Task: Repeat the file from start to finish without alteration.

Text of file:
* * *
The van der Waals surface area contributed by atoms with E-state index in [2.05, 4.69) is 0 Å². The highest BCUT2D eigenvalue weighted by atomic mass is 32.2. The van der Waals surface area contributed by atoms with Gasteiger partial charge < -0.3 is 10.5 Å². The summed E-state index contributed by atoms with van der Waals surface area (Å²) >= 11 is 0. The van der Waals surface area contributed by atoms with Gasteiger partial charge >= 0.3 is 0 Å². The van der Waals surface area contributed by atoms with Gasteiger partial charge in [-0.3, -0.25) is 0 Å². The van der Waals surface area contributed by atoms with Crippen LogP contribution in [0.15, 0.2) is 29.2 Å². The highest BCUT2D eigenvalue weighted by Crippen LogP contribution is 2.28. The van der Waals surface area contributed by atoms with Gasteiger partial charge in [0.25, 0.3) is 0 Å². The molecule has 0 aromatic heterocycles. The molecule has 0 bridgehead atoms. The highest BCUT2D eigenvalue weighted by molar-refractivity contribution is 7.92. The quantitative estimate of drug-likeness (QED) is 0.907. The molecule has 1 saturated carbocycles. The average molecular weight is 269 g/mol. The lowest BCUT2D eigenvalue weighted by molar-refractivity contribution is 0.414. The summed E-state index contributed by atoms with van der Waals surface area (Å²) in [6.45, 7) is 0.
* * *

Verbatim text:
The van der Waals surface area contributed by atoms with E-state index in [2.05, 4.69) is 0 Å². The highest BCUT2D eigenvalue weighted by atomic mass is 32.2. The van der Waals surface area contributed by atoms with Gasteiger partial charge < -0.3 is 10.5 Å². The summed E-state index contributed by atoms with van der Waals surface area (Å²) >= 11 is 0. The van der Waals surface area contributed by atoms with Gasteiger partial charge >= 0.3 is 0 Å². The van der Waals surface area contributed by atoms with Gasteiger partial charge in [-0.3, -0.25) is 0 Å². The van der Waals surface area contributed by atoms with Crippen LogP contribution in [0.15, 0.2) is 29.2 Å². The highest BCUT2D eigenvalue weighted by Crippen LogP contribution is 2.28. The van der Waals surface area contributed by atoms with Gasteiger partial charge in [0.25, 0.3) is 0 Å². The molecule has 0 aromatic heterocycles. The molecule has 0 bridgehead atoms. The highest BCUT2D eigenvalue weighted by molar-refractivity contribution is 7.92. The quantitative estimate of drug-likeness (QED) is 0.907. The molecule has 1 saturated carbocycles. The average molecular weight is 269 g/mol. The lowest BCUT2D eigenvalue weighted by molar-refractivity contribution is 0.414. The summed E-state index contributed by atoms with van der Waals surface area (Å²) in [6.45, 7) is 0.